I’ve come a long way in my view of more traditional security controls. For the longest time, I labored under the misapprehension that endpoint solutions were just signature based and that SIEM solutions’ primary value was in retrospective analysis of breaches, rather than threat hunting as augmented by relatively novel ideas like User Behavior Analytics (UBA). However, one of my opinions remains unchanged – that organizations are not doing enough in advanced detection. The perimeter reinforcements and commodity controls like endpoint antivirus have secured companies to a degree. They’ve even protected against successive generations of commodity malware and even offered a degree of safety against human attackers, but the landscape is changing. Attackers have been using stealth tactics to evade detection, and given that privilege escalation in many modern organizations is a relatively trivial task, then an attacker can vanish into the administrative landscape and ultimately complete his campaign. Add to this the fact that bug bounties offered by legitimate sources are often dwarfed by black market values, then zero days and all the associated access offered to hackers into their targets means that security teams have a tougher job than ever.
The additional backdrop is that pressure to innovate is increasing. Finally the boardroom is waking up to the fact that wise technology investments offer competitive advantage, and so practitioners must focus here too. This presents us with a quandary. How to add value to existing controls, and offer a means of improving on the existing capabilities. In the years I’ve been exposed to Deception as a discipline, I remain convinced that it offers this. Advanced detection of attackers and sophisticated malware on the network and a means to shift the economics of the attack from the defender to the attacker. In other words, make it more time consuming, costly, risky and ultimately less lucrative for attackers to engage protected organizations.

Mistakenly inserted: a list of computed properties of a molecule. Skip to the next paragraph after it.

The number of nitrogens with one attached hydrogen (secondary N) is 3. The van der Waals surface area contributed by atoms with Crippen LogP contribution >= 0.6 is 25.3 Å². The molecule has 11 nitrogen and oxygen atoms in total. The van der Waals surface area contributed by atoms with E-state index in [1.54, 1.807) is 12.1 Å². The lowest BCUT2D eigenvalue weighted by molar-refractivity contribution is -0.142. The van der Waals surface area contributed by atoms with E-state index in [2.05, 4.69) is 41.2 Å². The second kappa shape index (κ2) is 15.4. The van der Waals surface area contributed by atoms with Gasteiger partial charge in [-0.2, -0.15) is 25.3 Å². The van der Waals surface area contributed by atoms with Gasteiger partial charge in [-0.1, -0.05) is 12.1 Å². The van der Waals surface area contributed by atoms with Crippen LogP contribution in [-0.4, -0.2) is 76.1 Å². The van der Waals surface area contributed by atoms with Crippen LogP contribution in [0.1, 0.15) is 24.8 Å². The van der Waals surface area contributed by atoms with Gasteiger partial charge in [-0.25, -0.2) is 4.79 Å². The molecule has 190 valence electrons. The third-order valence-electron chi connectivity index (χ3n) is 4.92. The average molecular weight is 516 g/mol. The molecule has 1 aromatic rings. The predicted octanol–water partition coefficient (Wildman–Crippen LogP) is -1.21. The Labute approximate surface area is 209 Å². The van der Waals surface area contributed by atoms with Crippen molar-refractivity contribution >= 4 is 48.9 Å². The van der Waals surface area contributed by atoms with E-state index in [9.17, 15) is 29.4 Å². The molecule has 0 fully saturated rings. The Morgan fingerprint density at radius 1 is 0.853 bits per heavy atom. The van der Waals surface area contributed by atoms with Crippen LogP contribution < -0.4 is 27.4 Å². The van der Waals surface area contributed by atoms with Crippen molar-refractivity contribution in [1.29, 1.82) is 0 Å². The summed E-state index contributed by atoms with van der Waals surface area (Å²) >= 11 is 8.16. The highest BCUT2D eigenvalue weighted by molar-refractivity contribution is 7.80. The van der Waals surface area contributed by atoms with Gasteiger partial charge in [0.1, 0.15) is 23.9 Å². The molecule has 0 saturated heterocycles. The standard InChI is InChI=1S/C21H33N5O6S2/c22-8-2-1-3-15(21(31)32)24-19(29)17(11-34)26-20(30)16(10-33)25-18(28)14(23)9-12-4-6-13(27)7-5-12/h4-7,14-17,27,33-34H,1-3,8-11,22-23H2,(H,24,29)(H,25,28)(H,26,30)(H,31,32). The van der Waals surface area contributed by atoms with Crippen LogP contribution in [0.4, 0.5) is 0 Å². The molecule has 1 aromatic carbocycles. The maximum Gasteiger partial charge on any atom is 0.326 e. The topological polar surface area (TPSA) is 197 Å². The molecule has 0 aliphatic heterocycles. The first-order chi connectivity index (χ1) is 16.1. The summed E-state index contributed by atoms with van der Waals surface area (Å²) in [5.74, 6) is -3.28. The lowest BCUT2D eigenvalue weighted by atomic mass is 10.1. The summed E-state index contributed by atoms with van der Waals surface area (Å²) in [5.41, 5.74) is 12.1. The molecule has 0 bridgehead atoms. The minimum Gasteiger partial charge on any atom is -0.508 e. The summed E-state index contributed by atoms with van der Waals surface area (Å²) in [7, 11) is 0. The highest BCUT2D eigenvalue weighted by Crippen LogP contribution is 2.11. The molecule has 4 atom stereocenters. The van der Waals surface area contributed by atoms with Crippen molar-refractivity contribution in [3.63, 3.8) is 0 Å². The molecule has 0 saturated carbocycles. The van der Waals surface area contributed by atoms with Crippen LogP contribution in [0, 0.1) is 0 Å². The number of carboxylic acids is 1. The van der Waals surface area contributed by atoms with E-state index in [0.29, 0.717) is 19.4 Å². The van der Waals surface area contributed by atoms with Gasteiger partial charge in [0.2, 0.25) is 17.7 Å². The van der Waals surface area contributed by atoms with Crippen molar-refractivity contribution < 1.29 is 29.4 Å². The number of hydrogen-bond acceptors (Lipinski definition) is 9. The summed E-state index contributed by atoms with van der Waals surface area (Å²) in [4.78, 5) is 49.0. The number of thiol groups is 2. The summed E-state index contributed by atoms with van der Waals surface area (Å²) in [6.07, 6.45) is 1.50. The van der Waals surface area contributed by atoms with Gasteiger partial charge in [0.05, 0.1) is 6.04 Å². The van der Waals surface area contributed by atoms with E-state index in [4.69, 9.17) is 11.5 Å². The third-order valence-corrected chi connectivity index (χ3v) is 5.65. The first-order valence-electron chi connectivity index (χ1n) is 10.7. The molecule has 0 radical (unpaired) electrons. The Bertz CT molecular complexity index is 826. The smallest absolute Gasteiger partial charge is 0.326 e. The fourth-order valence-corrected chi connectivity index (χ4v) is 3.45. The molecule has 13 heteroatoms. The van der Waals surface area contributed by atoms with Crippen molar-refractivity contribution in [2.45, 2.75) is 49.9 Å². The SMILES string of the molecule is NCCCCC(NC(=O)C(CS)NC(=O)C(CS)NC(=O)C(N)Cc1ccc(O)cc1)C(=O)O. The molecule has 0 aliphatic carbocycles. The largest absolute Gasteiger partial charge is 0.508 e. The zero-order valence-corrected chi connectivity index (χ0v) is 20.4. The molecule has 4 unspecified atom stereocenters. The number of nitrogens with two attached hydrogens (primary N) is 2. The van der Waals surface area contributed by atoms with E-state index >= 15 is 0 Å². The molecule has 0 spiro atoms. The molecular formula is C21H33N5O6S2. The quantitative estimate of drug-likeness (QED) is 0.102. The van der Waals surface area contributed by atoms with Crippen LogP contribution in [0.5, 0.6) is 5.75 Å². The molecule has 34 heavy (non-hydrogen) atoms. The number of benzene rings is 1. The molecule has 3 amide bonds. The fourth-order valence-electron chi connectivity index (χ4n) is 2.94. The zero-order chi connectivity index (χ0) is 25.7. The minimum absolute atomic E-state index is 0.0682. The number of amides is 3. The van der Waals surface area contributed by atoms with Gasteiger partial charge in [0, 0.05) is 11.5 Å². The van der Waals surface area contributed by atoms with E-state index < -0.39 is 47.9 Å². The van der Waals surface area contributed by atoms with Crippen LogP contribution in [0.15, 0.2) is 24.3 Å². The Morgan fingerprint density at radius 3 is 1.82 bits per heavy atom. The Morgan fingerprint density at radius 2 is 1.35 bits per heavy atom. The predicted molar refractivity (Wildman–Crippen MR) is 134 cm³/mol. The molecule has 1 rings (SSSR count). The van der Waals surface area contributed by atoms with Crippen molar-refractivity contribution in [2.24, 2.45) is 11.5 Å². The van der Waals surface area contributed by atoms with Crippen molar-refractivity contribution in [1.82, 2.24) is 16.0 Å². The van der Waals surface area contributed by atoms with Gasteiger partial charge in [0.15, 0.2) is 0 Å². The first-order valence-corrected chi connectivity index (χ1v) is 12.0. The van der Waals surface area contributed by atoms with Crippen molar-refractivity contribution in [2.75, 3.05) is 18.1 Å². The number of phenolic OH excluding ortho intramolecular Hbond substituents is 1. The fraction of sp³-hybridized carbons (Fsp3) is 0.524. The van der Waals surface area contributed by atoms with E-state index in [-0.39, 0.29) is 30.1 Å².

I’ve said this before, but it bears repeating. Putting a fake network of IT assets, customized to look like the real infrastructure, but prevented from offering any meaningful access to the attacker to real properties is the next phase in IT security maturity. We have perimeter controls, end point controls, human controls and yet the only line tracking at the same gradient as IT spend is the number of successful data breaches. It’s astonishing to me why the security industry isn’t questioning why. If we move our focus from ‘impossible perfect prevention’, to a more rational blend of prevention and detection, we immediately focus on attackers already on the network, and those who have already procured detailed knowledge of our infrastructure on the black market. A deceptive infrastructure should have no legitimate user or system talking to it. If something does talk to it, we have a misconfigured system, or a bad guy. The misconfigurations are easy to whitelist, and so as a result we then have improved visibility of the attackers, their targets and their methods. All of this with a high degree of confidence that we’re pursuing material risk to the business, rather than chasing false positives and further succumbing to alert fatigue.
Please don’t misunderstand. I think that the traditional controls espoused by Defense in Depth principles are sound, and are critical for inclusion in 21st Century security strategy. But we’re not standing on the shoulders of giants here, because the attackers are having continual growth spurts, motivated by higher rewards and largely flatlined risk. Deception offers the very best behavioral indicators of wrong doing, because nothing should be talking to a deceptive infrastructure. Similarly, intelligence about how deceptive credentials are being used in the wider security environment offers a means of identifying pre-existing attackers on the network and closing the controls that they exploited to get there.
For my money, it represents the best possible blend of control innovation and detection efficacy currently available.
Written by: Nick Palmer, Attivo Networks Technical Director, Europe